19:59 UTC


    Rare and wacky plants of Holden Arboretum

    21:13 UTC


    How much does wheat grain have to be processed before being replanted?

    Hello all, I was looking at wheat and wheatgrass recently and wondered, is one is not going to eat the wheat grain but plant it make wheatgrass, how much work does one have to do? Is it necessary to do all the threshing where the husk of the seed is removed or can it just be planted husk and all. Does husk covered seed not grow as well?

    Many thanks

    1 Comment
    09:36 UTC


    Purchasing Liriope Spicata var. NoMo

    Looking for on-line or local (DFW area) place to order some flats or bareroot, w'ever . It's a particularly short variety of L. Spicata .

    Liriope NoMo® 'NONOMONNRJ' ppaf (+.16 ROY)

    1 Comment
    20:16 UTC


    Grafted "Leaf" Cuttings to produce a shoot

    Love gardening, but winter months where I live are a drag (cold AF). Just goofing around with a Corleus variety that's been looking pretty in the windowsill, I recently took some cuttings from her stems (ofc). But after pruning leaves to lengthen each cutting, there were a couple leaves left that were really pretty. I felt bad they'd be thrown in the trash or compost bin. So instead of tossing them, I cut each leaf's end at 45deg (ofc), just a spritz of cinammon on cut... I placed them facing each other in a typ. potting soil (added extra perlite). Much to my surprise they have grafted together to form a new Shoot! The new 'node to be' is very tiny at the moment, but if anyone wants, I'll take a pic when it's grown out more. I was stoked & thought I'd share :) Happy holidays!

    05:20 UTC


    Amaryllis hybernation


    I have an amaryllis plant ready for dormacy, but it suffers from a mild case of red blotch on the bulb and on the roots. I was wondering if i should dry it out and store it planted in a pot with soil, or should i cut off the roots abd store in a paper bag? I saw both methods used, but i dont know which is better considering its health concerns. What do you recommend, reddit? :#

    09:52 UTC


    My Lithops rock plant is becoming deflated (I thought I was to water it sparingly?!) and bright green growth is forming in the dirt it came in (the dirt is supposed to be extremely well-draining?!)

    04:48 UTC


    Beginner's Guide to Salacca Zalacca?

    Ever since I visited Bali Indonesia, Salak (Snake Fruit) has been my favorite fruit. I've always been interested in trying my hand at growing exotic fruits, especially this one. I don't live in quite a tropical region; I'm located in the South East United States. Is this palm even possible to grow here? Could it be possible with Hydroponics or some kind of artificial environment? If so, can anyone help me get started? I'm a complete beginner, but am eager to learn.

    1 Comment
    19:21 UTC


    Experienced gardeners of reddit please help! Land selection.....

    Hi all. I have had a huge dream for the longest time to own my own seed company, and produce amaaazzziinng high quality multiple species of many edible plants and thus organic seeds to gift the world. For this I need to own land, somewhere probably near (think oregon or washington or possibly North Carolina / Tenessee areas.) in North America, I've been saving up cash for the longest time, but my question is this: What is ESSENTIAL for fertile soil for growing such a wide variety species of edible crops. (Think multi regional / cultural - tropicals, desert species, rainforest nut trees, winter berries - all of it.) I know the areas I want to go are heavily forested, if I clear spaces of forest with a construction crew for light, will the soil be fertile enough to grow massive fruit, nut trees, and all manner of shrubs, herbs, and table vegetables? If not, what can I do about that? I guess what I'm asking is, before I make the hugest mistake of my life and buy the WRONG land and then have an "oh shit" moment 1 year later when I find out nothing hardly grows there because Z, Y, or Z ... I'm hoping you can help me with what is best for selecting the most important piece of land in my life correctly. THANK YOU!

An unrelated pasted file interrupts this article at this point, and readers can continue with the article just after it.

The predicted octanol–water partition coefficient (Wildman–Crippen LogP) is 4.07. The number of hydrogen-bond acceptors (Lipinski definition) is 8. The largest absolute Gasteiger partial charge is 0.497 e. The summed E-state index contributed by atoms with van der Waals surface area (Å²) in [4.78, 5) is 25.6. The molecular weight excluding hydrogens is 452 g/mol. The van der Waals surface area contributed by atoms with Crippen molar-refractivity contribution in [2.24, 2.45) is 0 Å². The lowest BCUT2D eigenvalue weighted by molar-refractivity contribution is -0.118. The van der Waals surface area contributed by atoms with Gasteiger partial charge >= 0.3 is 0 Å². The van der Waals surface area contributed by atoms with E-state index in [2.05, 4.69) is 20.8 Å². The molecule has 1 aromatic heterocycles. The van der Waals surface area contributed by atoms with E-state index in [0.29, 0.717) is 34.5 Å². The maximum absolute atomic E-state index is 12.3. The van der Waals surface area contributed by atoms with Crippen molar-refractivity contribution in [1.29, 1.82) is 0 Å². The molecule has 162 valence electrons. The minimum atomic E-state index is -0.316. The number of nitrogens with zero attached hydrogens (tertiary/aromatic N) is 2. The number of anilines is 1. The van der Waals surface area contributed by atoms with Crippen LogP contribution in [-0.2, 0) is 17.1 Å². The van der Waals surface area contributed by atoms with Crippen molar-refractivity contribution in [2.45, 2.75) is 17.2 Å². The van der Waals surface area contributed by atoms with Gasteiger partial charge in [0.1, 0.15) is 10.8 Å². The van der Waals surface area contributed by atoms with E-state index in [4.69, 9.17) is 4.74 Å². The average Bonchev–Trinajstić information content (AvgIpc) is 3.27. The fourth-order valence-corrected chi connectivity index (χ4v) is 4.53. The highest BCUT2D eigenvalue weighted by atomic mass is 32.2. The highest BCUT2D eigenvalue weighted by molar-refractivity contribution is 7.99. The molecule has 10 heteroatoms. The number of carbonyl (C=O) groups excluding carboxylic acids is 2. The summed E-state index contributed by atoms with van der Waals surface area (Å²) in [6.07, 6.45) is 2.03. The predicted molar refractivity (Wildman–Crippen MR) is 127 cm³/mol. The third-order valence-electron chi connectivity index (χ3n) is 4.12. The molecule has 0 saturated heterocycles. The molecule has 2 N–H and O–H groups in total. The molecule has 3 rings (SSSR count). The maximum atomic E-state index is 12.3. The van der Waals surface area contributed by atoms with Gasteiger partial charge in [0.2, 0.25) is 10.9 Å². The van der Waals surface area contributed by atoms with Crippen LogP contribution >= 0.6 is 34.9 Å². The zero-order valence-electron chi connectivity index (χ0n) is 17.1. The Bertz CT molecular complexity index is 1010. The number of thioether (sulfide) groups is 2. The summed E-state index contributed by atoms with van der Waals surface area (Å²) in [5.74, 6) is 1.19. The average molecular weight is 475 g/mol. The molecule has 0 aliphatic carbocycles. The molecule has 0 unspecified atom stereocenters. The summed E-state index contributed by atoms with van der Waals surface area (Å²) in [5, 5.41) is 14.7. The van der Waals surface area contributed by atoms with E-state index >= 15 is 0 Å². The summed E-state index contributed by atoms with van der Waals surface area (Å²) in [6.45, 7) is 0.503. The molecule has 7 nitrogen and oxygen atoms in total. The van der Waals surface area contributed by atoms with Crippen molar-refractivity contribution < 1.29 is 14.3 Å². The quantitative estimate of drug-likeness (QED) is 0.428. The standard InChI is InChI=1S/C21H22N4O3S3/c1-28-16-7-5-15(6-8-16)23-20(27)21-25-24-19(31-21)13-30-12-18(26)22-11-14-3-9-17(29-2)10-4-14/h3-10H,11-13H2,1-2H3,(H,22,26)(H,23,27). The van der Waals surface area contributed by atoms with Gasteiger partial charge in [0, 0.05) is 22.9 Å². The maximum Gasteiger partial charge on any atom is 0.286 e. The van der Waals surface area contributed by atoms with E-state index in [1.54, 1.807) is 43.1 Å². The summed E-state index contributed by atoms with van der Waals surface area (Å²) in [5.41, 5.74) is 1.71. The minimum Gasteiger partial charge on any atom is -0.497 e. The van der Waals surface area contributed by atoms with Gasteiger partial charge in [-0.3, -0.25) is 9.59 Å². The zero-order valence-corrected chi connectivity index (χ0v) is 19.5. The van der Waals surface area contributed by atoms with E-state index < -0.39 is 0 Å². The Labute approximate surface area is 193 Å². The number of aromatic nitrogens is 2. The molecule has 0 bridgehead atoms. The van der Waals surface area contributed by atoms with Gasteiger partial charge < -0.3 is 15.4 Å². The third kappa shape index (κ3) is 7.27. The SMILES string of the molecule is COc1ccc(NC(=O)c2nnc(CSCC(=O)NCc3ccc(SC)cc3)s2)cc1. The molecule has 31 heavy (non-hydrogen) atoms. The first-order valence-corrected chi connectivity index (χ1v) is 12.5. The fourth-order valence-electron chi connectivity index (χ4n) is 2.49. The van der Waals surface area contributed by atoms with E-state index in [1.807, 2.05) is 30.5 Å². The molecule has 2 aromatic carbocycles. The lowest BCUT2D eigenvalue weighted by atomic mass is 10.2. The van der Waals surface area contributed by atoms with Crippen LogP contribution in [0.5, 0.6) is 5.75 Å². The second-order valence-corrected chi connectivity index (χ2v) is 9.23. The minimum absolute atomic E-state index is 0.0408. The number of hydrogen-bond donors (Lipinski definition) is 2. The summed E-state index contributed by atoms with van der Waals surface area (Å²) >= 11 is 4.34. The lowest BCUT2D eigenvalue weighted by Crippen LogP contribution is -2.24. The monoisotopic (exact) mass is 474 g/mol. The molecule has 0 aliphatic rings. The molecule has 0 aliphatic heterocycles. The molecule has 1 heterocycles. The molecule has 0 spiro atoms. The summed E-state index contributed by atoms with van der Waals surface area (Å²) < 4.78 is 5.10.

23:23 UTC


    Not enough horticulture on here.

    This is sweet corn by the way

    1 Comment
    03:24 UTC


    Which Plants for Bee Research Experiment?

    Please suggest 3-4 different species of flowering plants that can be used in a research experiment involving bumble bees and honey bees.

    Guidelines (in order of priority)

    1. Has flowers that are attractive to both honey bees and bumble bees
    2. Blooms in late summer
    3. Found in or near Vermont, USA
    4. Can either be grown from seed in a greenhouse or purchased before it blooms (to ensure the flowers are not visited by other pollinators)
    5. Are agriculturally important (such as a nitrogen fixing cover crop) or are commonly recommended as a hedgerow plant for pollinators

    Ideally, 2 of the 4 species should be simple (vs. complex). This is to increase the likelihood bees will share nectaries when foraging.

    Background: I am a graduate student studying the transmission of bee diseases through the use of shared floral resources and am planning to conduct an experiment this summer. In the experiment, I will first allow infected bees to forage on the plants. Then I will move the plants and allow only healthy bees to forage on the plants. Finally, I will test the healthy bees to see if they become infected by foraging on the shared flowers.

    Thanks in advance!

    17:31 UTC